MIAMI - She speaks in such soft, gentle tones that people in the crowd sometimes find it hard to hear her, even with a microphone. And when her husband takes the stage, she melds into the background, her hands clasped, her blue eyes focused on him, on the sea of faces and, most intensely, on the message.
So when Cindy McCain pounces to the attack and rips into Democrat Barack Obama and his wife, Michelle, it often catches the audience off guard, as happened on Friday at a rally of 6,000 supporters in Miami.
“I have always been proud of my country,” she said with righteous anger, drawing roars of approval for the unmistakable jab at Michelle Obama’s, who earlier this year said that “For the first time in my adult life, I am proud of my country because it feels like hope is making a comeback.”
Cindy McCain is no longer the sheepish woman in the tight blonde bun and neatly tailored suits who merely introduces her husband on stage and then stands meekly behind him nodding her head. With her husband slumping in the polls, she is becoming a bigger presence on and off the stage and is letting her hair down literally and figuratively. She’s going on the attack. And the crowds love it.
Friday’s zinger was the latest in a string of rips at both of the Obamas. In speeches across the country, Cindy McCain has used her son’s service in Iraq to accuse Barack Obama of endangering his life and, by extension, the country’s security.
“The day that Sen. Obama cast a vote not to fund my son when he was serving sent a cold chill through my body,” McCain, 54, told a rally in Pennsylvania last week, standing beside her husband of 28 years and his vice presidential running mate, Alaska Gov. Sarah Palin. “I would suggest Senator Obama change shoes with me for just one day. I suggest he take a day and watch our men and women deploying.”
She lashed out at a campaign stop in Nashville, Tenn., two weeks ago, accusing Obama of waging “the dirtiest campaign in American history.”
McCain aides say it was Cindy who began adding the biting lines on her own, without any prompting. Strategists encouraged her to keep doing it.
“She wants people to know the truth,” said Melissa Shuffield, an aide and spokeswoman to Cindy McCain. So from time to time, she scraps what’s written on her 4x6 index cards and earns thunderous roars from the crowd for her verbal assaults.
“GOOO Cindy!” women scream, waving signs with her name in red glitter.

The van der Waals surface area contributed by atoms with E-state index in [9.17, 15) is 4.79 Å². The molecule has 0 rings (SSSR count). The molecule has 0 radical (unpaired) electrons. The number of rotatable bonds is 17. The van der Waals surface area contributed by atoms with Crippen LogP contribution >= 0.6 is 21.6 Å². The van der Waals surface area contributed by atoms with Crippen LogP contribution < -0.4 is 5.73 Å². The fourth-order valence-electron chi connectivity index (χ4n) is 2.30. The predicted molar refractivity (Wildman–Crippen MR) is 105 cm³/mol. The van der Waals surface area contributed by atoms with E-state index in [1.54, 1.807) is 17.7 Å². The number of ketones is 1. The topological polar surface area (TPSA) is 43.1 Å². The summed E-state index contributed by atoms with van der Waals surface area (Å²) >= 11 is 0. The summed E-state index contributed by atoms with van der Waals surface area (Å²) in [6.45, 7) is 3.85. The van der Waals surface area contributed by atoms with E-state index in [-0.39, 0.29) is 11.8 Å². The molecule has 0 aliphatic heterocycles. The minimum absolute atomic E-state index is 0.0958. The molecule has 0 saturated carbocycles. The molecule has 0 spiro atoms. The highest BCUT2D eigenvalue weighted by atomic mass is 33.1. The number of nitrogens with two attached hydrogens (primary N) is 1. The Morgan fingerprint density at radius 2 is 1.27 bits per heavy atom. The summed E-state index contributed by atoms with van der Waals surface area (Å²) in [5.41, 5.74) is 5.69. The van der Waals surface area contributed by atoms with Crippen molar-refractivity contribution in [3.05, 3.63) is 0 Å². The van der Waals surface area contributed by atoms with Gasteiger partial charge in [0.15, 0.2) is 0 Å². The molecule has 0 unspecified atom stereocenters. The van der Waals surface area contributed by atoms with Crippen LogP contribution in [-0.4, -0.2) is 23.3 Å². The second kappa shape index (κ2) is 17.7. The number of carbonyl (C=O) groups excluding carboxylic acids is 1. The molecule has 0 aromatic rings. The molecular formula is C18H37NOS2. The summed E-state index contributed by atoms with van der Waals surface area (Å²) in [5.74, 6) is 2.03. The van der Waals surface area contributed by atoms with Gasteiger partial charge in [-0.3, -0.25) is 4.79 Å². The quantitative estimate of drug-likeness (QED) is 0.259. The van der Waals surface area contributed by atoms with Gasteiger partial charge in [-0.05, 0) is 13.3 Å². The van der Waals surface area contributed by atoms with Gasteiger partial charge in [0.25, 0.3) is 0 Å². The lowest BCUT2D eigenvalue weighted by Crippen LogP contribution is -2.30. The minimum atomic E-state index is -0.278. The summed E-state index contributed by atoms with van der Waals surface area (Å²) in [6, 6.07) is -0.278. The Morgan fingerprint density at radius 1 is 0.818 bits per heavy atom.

“Won’t she be a great first lady?” McCain often coos when he takes the stage and the crowd settles down. "People often ask me why Cindy isn't running."
Behind the scenes, those who know Cindy McCain say she is reserved, preferring to shy away from the limelight — unlike Michelle Obama, who is more outspoken on issues and occasionally has caused a stir with her candid comments.
While Michelle Obama spends most of her time crisscrossing the country on her own — holding rallies and roundtables and making appearances on shows like The Daily Show and Larry King — Cindy McCain prefers being on stage with her husband and riding beside him on McCain’s plane, Straight Talk Air, according to aides and close friends.
This weekend, in a rare move, she broke away from the presidential entourage to campaign on her own, attending a rally for her husband in Gettysburg, Pennsylvania, and then embarking on a bus tour through the rest of the state that continued Monday.
An aide said her solo run was part of a McCain family effort “to spread out and just maximize our time in the final couple of weeks.”
“She campaigns in the way that she feels is the most effective,” Shuffield said, noting that Cindy is taking a more high-profile role in the closing days of the campaign because “She realizes the importance of this election.”
At the same time, Shuffield said, “It’s a great support system to have her on the road with the senator. It provides him with a sense of security.”
Shuffield and others said that Cindy plays an unheralded but important behind-the-scenes role. Last year, in the campaign’s darkest hours, when it appeared that all was lost and TV Pundits were using lines like “Dead Man Walking,” Shuffield and other aides said Cindy helped spark the comeback.
“She was the one who talked to the senator and said, ‘Listen, we need to turn this thing around,’” Shuffield said. “She sat him down and said, ‘Businesswise, let’s talk about how we’re using our money. Let’s talk about the decisions we’re making.’”
“Cindy has very good instincts,” said Sen. Lindsey Graham (R-S.C.), a close friend of the McCains. “She’s probably John’s best sounding board, and she always tells him exactly what she thinks.”
More and more, Cindy McCain— a multi-millionaire, and the heiress and chairman of a beer distribution company -- finds herself in the middle of controversy, often because of her wealth. On Friday, her 2007 tax returns showed she earned more than $4 million, feeding into the Obama campaign’s attacks that she and her husband are out of touch with the common man. McCain also became the butt of jokes in recent months when he could not recall how many homes he and his wife owned.
But the moxie Cindy McCain exhibited in recent weeks caught the attention of McCain supporters and unearthed a new fan base.
At a rally in Charlotte, North Carolina, on Saturday, Heather Blackmon, a systems coordinator at a local insurance company, said she was impressed.
“She’s a tough woman,” Blackmon said. “Even though she comes from a financially fortunate background, it’s obvious that she understands what we’re going through. She’s really trying.”